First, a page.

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Published by the Freedom From Religion Foundation, Inc.

Religious plaque removed from courthouse

A religious plaque has been removed from the wall of this St. Louis County, Minn., courthouse after FFRF complained.
The religious plaque prior to being removed.

After hearing from FFRF, a Minnesota county on March 5 removed a Ten Commandments plaque that was long on display in one of its courthouses.

It was brought to FFRF’s attention that Saint Louis County was prominently displaying a plaque that contained the Ten Commandments and a bible passage underneath the Saint Louis County seal in the county courthouse in Hibbing, Minn.

The plaque read, “God’s Laws,” with the commandments listed underneath and the biblical passage: “You shall love the Lord your God with all your heart, and with all your soul, and with all your mind, and with all your strength, you shall love your neighbor as yourself” . . . Mark 12:30-31.

FFRF wrote to County Administrator Kevin Gray, warning the county that Ten Commandments displays within or near courtrooms unconstitutionally affiliate the justice system with biblical prohibitions rather than secular law.

“Given the content of the display, a reasonable observer would view it as an endorsement of religion,” wrote FFRF Senior Counsel Patrick Elliott. “The display directly connects Saint Louis County and the district court with Christianity.”

The Saint Louis County attorney’s office notified FFRF that the plaque had been removed.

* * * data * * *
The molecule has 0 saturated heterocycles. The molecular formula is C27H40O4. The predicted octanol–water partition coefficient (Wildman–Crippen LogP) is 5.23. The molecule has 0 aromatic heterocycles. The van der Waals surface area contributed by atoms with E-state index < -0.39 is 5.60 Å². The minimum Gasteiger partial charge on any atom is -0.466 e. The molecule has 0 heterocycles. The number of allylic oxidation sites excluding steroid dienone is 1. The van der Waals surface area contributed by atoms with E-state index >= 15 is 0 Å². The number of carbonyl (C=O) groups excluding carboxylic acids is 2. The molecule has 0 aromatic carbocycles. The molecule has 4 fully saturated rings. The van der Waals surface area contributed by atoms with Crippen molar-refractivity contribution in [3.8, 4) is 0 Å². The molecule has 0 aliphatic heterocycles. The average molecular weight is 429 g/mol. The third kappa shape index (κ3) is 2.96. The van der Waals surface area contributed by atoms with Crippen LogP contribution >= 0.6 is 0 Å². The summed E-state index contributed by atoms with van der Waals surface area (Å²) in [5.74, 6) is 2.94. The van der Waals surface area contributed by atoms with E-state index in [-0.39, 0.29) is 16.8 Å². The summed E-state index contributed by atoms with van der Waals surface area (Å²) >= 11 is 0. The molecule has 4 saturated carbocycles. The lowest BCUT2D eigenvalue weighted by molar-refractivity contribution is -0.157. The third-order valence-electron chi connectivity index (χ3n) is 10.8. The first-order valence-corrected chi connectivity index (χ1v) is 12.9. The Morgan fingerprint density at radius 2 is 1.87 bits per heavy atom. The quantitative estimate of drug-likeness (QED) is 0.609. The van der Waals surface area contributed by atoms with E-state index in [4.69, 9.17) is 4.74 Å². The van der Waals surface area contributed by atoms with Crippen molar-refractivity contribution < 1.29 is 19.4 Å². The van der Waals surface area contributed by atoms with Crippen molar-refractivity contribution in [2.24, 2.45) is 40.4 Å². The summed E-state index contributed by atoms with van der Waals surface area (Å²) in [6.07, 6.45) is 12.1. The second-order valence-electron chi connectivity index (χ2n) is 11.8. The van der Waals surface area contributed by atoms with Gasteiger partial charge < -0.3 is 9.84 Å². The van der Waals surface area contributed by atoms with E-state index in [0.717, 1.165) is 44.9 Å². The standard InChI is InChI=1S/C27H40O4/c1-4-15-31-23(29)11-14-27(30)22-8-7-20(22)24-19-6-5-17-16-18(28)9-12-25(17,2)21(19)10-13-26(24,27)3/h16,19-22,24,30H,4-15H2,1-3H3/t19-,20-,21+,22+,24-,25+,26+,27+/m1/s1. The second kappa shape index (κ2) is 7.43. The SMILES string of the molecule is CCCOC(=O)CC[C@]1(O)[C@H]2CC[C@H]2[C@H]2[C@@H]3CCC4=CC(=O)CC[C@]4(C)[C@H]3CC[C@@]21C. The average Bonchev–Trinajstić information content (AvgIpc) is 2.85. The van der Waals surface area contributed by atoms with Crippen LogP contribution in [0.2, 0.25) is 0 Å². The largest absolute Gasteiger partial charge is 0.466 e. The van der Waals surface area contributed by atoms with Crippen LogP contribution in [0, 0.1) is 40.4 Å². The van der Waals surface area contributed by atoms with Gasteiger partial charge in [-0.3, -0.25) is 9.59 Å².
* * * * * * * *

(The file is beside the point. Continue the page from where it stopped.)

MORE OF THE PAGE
“After careful consideration, a determination was made to remove the plaque from public display,” Gray said in a public statement. “As you might presume, the law and norms have developed considerably since the plaque was initially installed decades ago. The county attorney’s office researched applicable law, including relevant federal Supreme Court decisions on this topic, which contributed to the decision to direct property management to remove the plaque earlier this week.”

Kelly Grinsteinner of the Hibbing (Minn.) Daily Tribune asked Dana Kazel, St. Louis County communications manager, whether the county had received much feedback from the public on the topic.

“We don’t have an exact number because different people are contacting different offices or individuals, but it hasn’t been a huge amount,” Kazel to Grinsteinner. “We’ve also received several inquiries from people asking if they can have the plaque to display.”

After the plaque was removed from the courthouse walls, St. Louis County Commissioner Michael Jugovich, whose office is in the courthouse, attached it to his office wall.

“We want people to come take a look at it,” Jugovich told Grinsteinner. “We understand that this might not be their first choice, but it’s still in the building it belongs in. People should have the opportunity to see it. It looks good here, and we believe in the message it conveys.”

FFRF has filed an open records request into the issue and will be following up on the case.